If we needed more evidence of President Barack Obama‘s inclination to shower public treasure on public sector unions, here it is. The Wall Street Journal details some of the ways that last week’s mini-stimulus bill is a gift to public sector unions at the cost of everyone else.
For example, the portion of the spending dedicated to public schools comes with the requirement that the funds be used to increase school spending. The funds can’t be used by states to replace their own spending.
The claim that teacher jobs will be lost is false, too. The editorial notes the rapid growth of teacher employment, far more than the growth in student enrollment: “While Mr. Obama quotes the union figure of 160,000 potential lost teacher jobs, those don’t have to come out of the classroom. According to research by Eric Hanushek of Stanford University, student enrollment grew by 22% from 1990 to 2007, but teacher employment grew by 41%. Since 2000, enrollment has grown by 5% but teacher employment by 10%.”
The editorial also notes that teacher layoffs in Milwaukee could have been avoided if teachers had accepted a less expensive health care plan. The district proposed cutting per-teacher health plan costs from $23,000 per year (!) to $17,000. What happened? “The unions chose the layoffs, betting (correctly) that Democrats in Washington would come to their rescue.”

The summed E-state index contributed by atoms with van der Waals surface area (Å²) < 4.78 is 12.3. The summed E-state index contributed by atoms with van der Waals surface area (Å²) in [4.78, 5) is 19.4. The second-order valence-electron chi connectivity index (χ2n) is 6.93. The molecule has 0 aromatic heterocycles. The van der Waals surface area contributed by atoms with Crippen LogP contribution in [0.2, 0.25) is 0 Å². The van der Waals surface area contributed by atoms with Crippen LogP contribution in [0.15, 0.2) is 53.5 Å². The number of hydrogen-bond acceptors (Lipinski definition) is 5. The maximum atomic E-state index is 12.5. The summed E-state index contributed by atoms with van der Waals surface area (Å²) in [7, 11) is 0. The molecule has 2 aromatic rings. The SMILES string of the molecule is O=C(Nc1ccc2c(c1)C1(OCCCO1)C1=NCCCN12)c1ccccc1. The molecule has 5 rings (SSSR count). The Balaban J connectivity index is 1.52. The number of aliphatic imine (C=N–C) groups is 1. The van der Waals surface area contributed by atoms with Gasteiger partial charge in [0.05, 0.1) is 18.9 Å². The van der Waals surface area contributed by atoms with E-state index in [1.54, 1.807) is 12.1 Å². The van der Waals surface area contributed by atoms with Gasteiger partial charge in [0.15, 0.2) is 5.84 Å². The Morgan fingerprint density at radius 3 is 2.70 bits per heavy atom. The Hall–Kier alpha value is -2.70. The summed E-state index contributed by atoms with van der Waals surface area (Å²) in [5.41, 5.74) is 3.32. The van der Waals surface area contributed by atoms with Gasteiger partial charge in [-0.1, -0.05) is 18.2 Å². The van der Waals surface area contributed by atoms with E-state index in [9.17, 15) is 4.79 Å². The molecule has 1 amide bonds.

Finally, the article estimates that teachers unions and other unions will receive an estimated $100 million in additional union dues because of this bill, and much of that will be used for political purposes.
Any guesses as to what type of candidates this money will be used to support?
The latest bailout for public unions and spendthrift states.
To treat Washington’s spending addiction, the November elections are the taxpayer’s best chance to stage an intervention. But until then, President Obama and the Democratic Congress are determined to keep pushing strung-out state governments to take one more fix.
Witness yesterday’s 247-161 largely party-line House vote to approve a Senate bill shovelling another $26.1 billion out to state education and Medicaid programs. The White House has promoted the bill as emergency assistance for strained state budgets. But this unique brand of therapy drives states to spend more, not less. The “assistance” is so expensive that several governors were begging for relief even before Mr. Obama signed it into law.